Shannon gets picked on a lot; his dad and teachers think he should just “fit in” more, but that doesn’t help. So Shannon escapes into a super-powered alter-ego whenever he’s in a bad situation. But will the power within be enough to save him?
Written by Charles “Zan” Christensen and drawn by Mark Brill, this comic was published in Nov. 2013 by Northwest Press, after Christensen and Brill originally created the book during 24-hour Comics Day.
This comic is about a 13 year old gay boy named Shannon, who lives with his father (there’s no mention or appearance of his mother) and is about to start his first day at 8th grade. At school other boys make fun of him and call him names like “sissy.” This is apparently something that has been going on for awhile, because there are references to him have “troubles” the previous year in school. Shannon’s only friend at school is a girl named Katie. But when Katie complains to the principle about the bullies, the principle basically blames Shannon for dressing and acting “different” than the others, saying that if he didn’t just “stand out” so much, the other kids wouldn’t mess with him. This is an attitude Shannon’s father shares, as he also demands that Shannon dress differently than he wants to. We get a montage of Shannon in the cafeteria throughout the week, and each day he gets food thrown at him, which escalates to “accidentally” getting bumped into, until we see him with a black eye and other bruises. It’s pretty rough.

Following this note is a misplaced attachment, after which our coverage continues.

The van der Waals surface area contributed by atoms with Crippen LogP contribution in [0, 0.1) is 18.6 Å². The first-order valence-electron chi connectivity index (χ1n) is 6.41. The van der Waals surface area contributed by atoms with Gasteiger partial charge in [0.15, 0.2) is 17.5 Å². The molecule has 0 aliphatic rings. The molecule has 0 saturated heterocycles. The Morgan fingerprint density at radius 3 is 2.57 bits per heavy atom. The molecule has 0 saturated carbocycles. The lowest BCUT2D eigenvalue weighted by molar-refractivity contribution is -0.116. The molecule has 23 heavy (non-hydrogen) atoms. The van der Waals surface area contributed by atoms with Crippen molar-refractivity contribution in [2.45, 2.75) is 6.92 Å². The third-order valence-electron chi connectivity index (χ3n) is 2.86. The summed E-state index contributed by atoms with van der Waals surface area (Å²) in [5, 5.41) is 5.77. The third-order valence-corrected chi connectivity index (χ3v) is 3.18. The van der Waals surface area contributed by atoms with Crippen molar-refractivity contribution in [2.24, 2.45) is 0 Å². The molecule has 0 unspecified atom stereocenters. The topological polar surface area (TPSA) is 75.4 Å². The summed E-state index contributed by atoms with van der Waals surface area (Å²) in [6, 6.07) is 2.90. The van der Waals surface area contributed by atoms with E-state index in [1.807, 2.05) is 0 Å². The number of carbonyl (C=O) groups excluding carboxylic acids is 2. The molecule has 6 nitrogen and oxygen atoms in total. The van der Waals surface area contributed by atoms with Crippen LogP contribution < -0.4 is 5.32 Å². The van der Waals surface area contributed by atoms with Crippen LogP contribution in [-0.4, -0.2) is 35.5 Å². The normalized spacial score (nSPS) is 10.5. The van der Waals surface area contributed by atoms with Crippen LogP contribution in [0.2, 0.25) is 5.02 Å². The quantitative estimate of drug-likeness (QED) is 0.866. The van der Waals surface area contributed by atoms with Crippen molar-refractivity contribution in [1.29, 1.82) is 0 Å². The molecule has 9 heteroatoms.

Frequently, when these bullies attack him and taunt him, Shannon fantasizes that he transforms into an adult superhero, who can use his powers to fight back at the bullies. A couple of times Shannon makes eye-contact with another boy in school, and we see Shannon drawing a picture of the boy as a big buff superhero. One day this boy comes to Shannon’s aid when two other boys are picking on him in the bathroom, and Shannon fantasizes about the two of them as a pair of superheroes. Seeing this boy stick up for him is the first thing that gives Shannon some real hope that things will get better. I don’t want to spoil the ending, but let me just say it’s very emotional.
I’m not gay, but I do know what it’s like to get picked on as a kid in school, as such I found myself able to relate to Shannon’s story. Yes, this is a comic-book with a “message,” but I didn’t find it heavy-handed, it just felt real. Christensen and Brill obviously put their hearts into this story, and it shows.
This book also contains a bunch of extra material, some pin-ups by Terry Blas, Dan Parent, Steven Sadowski, & Carla Speed Mcneil. And some short comic-strips. A one-pager called “What Do You Want To Be?” by Donna Barr and Andy Mangels, another (untitled) one-pager by Gail Simone and Phil Jimenez. and two-pager called “Voice” by Greg Rucka and Matthew Clark. All of the contributors did a great job.
Chacebook rating: FIVE STARS
Categories: LGBTQ COMIC-BOOKS